Mathematics and Art

Join Dr. Paul Sisson for a unique and entertaining presentation! In the eyes of the general populace, mathematics and art are usually viewed as completely disjointed topics, and many people would struggle to relate the two. However, to a mathematician, the connection is apparent and beautiful—indeed, many mathematicians consider their field to be an exceptionally rich and complex art form. Whether the focus is the Mathematics of Art, the Art of Mathematics, or something in between, many people have made noteworthy observations of the role each plays in the other. This talk presents a sampling of those observations and examples of the intersection of mathematics and art.

Paul Sisson_Thumb

About the Presenter:

Dr. Paul Sisson, is Professor of Mathematics Emeritus and Provost Emeritus and Vice Chancellor for Academic Affairs at Louisiana State University Shreveport. In addition to continuing to teach undergraduate and graduate mathematics throughout his career, he served in numerous administrative capacities including Department Chair, College Dean, Graduate Studies Dean, Provost and Vice Chancellor for Academic Affairs, and Interim Chancellor. Dr. Sisson’s research articles in the area of infinite-dimensional topological vector spaces have appeared in Studia Mathematica and the Proceedings of the American Mathematical Society. His interests also include such diverse areas as math pedagogy and mathematical art, with articles appearing in Mathematics Magazine, College Mathematics Journal, and the Journal of Mathematics and the Arts.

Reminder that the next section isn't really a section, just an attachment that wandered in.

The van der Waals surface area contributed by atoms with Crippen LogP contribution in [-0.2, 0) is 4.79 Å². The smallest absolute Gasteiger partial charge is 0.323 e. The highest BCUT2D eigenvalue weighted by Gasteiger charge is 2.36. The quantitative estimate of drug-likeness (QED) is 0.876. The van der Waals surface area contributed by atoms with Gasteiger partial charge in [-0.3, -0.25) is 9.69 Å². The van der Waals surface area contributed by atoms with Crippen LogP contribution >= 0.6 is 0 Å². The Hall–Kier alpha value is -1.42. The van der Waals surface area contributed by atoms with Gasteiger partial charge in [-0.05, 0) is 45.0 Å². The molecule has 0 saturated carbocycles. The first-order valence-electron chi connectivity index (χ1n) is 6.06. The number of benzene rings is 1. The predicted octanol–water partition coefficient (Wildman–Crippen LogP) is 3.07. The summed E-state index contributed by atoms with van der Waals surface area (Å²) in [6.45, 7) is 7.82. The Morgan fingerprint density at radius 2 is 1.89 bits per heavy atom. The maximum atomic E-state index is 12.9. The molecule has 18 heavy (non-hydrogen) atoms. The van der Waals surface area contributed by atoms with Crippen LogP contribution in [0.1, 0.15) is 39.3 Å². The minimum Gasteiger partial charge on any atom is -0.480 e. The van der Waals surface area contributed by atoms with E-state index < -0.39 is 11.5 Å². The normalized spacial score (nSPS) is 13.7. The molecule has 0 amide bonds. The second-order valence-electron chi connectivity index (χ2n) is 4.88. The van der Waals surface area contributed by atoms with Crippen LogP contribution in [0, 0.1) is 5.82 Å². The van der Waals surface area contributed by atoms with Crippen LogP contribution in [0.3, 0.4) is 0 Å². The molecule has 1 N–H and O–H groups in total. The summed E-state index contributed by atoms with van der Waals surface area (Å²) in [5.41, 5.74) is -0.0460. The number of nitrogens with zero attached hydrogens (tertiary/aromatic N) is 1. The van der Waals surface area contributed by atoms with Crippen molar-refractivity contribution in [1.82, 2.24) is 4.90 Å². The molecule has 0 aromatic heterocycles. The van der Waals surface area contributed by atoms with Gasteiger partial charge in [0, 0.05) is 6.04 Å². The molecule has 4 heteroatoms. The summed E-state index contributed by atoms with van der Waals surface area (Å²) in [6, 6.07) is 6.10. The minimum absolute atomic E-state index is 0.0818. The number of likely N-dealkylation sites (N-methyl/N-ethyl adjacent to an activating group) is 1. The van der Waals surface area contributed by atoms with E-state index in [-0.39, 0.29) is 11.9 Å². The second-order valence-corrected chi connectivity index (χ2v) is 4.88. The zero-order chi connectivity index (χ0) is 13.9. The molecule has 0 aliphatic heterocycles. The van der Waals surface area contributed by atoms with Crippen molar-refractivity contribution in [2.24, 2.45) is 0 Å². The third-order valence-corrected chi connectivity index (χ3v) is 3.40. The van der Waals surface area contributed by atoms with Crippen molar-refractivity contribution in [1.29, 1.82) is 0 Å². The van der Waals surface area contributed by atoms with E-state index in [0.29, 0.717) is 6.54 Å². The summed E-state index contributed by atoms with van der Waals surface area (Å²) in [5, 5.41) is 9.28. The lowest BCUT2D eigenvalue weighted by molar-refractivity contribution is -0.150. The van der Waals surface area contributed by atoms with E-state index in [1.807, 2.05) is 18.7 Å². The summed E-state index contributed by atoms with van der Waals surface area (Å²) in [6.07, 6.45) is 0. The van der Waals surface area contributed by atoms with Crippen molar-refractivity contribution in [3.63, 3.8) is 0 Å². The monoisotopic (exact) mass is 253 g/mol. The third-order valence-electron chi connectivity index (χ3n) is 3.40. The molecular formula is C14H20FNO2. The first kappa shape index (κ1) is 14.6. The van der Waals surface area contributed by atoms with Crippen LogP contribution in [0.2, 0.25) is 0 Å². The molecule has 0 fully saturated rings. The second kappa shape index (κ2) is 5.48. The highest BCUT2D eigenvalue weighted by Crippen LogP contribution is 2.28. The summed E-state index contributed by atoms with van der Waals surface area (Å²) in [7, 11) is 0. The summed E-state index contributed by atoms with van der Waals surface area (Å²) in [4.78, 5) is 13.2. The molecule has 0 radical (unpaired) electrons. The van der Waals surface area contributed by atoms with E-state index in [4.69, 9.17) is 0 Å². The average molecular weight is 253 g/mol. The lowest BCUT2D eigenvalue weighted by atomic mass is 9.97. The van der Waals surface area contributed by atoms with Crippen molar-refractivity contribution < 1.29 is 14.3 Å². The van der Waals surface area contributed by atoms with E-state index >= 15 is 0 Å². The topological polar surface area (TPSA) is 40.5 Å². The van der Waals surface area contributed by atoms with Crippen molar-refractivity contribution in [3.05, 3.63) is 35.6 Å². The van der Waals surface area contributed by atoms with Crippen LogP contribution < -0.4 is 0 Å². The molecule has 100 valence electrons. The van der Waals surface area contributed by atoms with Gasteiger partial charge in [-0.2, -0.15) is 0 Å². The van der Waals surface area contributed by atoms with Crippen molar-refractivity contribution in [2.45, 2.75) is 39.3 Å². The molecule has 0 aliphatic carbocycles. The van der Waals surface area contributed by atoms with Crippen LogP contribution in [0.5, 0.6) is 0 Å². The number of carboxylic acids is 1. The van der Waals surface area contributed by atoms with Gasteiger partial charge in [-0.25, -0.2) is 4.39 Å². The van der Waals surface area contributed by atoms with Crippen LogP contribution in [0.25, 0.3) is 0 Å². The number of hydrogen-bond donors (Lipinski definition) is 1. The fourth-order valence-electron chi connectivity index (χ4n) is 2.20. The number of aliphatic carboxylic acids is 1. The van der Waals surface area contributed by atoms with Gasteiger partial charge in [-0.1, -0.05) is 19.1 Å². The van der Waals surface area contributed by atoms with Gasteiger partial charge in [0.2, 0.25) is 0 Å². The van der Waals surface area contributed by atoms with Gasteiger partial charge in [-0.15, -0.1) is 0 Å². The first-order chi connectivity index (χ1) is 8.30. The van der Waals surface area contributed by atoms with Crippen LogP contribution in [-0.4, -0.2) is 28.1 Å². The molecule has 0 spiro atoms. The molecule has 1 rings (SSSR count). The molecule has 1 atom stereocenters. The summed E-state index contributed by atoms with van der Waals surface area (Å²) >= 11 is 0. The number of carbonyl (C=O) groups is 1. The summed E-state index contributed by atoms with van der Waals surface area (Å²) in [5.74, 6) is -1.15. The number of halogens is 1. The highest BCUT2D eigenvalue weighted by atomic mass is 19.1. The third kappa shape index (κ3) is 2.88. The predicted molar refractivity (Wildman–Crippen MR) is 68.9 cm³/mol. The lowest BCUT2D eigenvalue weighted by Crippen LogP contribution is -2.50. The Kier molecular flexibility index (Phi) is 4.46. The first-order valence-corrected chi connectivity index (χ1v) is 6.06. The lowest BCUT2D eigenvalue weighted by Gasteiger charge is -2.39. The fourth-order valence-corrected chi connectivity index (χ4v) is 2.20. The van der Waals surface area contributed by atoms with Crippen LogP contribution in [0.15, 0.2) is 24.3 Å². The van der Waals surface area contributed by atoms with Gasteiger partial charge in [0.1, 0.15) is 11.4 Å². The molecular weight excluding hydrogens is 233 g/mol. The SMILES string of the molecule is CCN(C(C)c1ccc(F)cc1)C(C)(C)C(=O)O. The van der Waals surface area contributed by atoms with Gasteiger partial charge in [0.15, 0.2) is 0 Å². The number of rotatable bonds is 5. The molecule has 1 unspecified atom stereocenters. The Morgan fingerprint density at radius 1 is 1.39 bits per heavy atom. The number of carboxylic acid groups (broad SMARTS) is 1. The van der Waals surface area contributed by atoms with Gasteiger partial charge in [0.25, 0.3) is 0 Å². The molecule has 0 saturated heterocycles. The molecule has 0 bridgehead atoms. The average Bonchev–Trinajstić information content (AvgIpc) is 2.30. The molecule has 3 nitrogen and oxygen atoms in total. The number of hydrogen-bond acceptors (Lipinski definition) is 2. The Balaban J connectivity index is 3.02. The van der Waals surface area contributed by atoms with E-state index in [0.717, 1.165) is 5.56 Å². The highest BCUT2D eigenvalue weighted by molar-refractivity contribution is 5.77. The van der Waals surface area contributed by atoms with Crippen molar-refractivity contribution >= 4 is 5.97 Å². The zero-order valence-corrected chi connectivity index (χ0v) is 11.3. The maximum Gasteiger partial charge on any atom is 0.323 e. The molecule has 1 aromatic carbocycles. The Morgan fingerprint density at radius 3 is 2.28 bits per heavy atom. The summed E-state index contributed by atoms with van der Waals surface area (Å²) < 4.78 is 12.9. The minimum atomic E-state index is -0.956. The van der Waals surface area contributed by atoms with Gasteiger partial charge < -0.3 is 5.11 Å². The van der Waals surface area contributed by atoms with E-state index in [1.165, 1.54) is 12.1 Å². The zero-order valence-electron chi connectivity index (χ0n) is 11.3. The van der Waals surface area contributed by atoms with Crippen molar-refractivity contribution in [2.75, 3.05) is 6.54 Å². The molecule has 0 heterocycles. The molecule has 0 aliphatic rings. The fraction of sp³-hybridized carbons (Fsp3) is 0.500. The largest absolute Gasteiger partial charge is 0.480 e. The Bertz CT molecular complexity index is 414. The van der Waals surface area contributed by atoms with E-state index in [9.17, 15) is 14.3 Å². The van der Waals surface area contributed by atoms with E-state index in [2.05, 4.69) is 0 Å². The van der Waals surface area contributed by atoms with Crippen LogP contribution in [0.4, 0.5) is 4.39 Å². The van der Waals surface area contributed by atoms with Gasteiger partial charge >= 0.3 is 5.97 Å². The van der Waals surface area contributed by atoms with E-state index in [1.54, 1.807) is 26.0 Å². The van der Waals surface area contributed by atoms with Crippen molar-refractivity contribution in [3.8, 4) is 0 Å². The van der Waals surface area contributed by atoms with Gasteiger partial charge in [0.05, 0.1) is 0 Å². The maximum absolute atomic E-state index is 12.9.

Dr. Sisson published his first math textbook with Hawkes, College Algebra, in 2003, followed by Precalculus in 2006, and College Algebra: A Concise Approach in 2011. Most recently he is the co-author of Calculus with Early Transcendentals (2016). Dr. Sisson’s teaching experience is reflected in his textbook writing, which emphasizes the historical and human aspects of math, calls upon the intuition of the reader, and uses modern technology to enable students to explore mathematics and develop mathematical confidence.